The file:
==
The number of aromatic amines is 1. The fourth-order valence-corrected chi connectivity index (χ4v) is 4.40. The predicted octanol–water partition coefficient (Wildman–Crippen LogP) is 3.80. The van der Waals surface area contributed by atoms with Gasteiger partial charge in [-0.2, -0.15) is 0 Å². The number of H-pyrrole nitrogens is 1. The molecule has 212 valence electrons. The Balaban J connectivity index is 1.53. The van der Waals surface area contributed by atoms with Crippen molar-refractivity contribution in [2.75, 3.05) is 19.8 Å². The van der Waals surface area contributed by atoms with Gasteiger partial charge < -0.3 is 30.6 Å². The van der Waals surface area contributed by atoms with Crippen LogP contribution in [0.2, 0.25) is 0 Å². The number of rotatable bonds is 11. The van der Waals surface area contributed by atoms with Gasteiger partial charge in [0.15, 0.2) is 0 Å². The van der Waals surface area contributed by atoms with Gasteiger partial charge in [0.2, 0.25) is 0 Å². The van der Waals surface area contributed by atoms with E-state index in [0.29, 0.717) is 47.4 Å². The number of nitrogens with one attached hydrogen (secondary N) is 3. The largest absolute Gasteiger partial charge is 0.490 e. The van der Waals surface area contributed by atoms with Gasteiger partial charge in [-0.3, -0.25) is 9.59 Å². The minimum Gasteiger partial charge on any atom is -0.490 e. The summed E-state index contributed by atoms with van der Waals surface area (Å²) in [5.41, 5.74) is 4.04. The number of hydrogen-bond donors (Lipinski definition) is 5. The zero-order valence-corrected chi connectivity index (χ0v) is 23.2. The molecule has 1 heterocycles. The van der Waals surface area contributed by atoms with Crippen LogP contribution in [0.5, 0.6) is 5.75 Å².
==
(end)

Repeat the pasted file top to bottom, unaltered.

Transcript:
The number of aromatic amines is 1. The fourth-order valence-corrected chi connectivity index (χ4v) is 4.40. The predicted octanol–water partition coefficient (Wildman–Crippen LogP) is 3.80. The van der Waals surface area contributed by atoms with Gasteiger partial charge in [-0.2, -0.15) is 0 Å². The number of H-pyrrole nitrogens is 1. The molecule has 212 valence electrons. The Balaban J connectivity index is 1.53. The van der Waals surface area contributed by atoms with Crippen molar-refractivity contribution in [2.75, 3.05) is 19.8 Å². The van der Waals surface area contributed by atoms with Gasteiger partial charge < -0.3 is 30.6 Å². The van der Waals surface area contributed by atoms with Crippen LogP contribution in [0.2, 0.25) is 0 Å². The number of rotatable bonds is 11. The van der Waals surface area contributed by atoms with Gasteiger partial charge in [0.15, 0.2) is 0 Å². The van der Waals surface area contributed by atoms with Gasteiger partial charge in [0.2, 0.25) is 0 Å². The van der Waals surface area contributed by atoms with E-state index in [0.29, 0.717) is 47.4 Å². The number of nitrogens with one attached hydrogen (secondary N) is 3. The largest absolute Gasteiger partial charge is 0.490 e. The van der Waals surface area contributed by atoms with Gasteiger partial charge in [-0.3, -0.25) is 9.59 Å². The minimum Gasteiger partial charge on any atom is -0.490 e. The summed E-state index contributed by atoms with van der Waals surface area (Å²) in [5.41, 5.74) is 4.04. The number of hydrogen-bond donors (Lipinski definition) is 5. The zero-order valence-corrected chi connectivity index (χ0v) is 23.2. The molecule has 1 heterocycles. The van der Waals surface area contributed by atoms with Crippen LogP contribution in [0.5, 0.6) is 5.75 Å².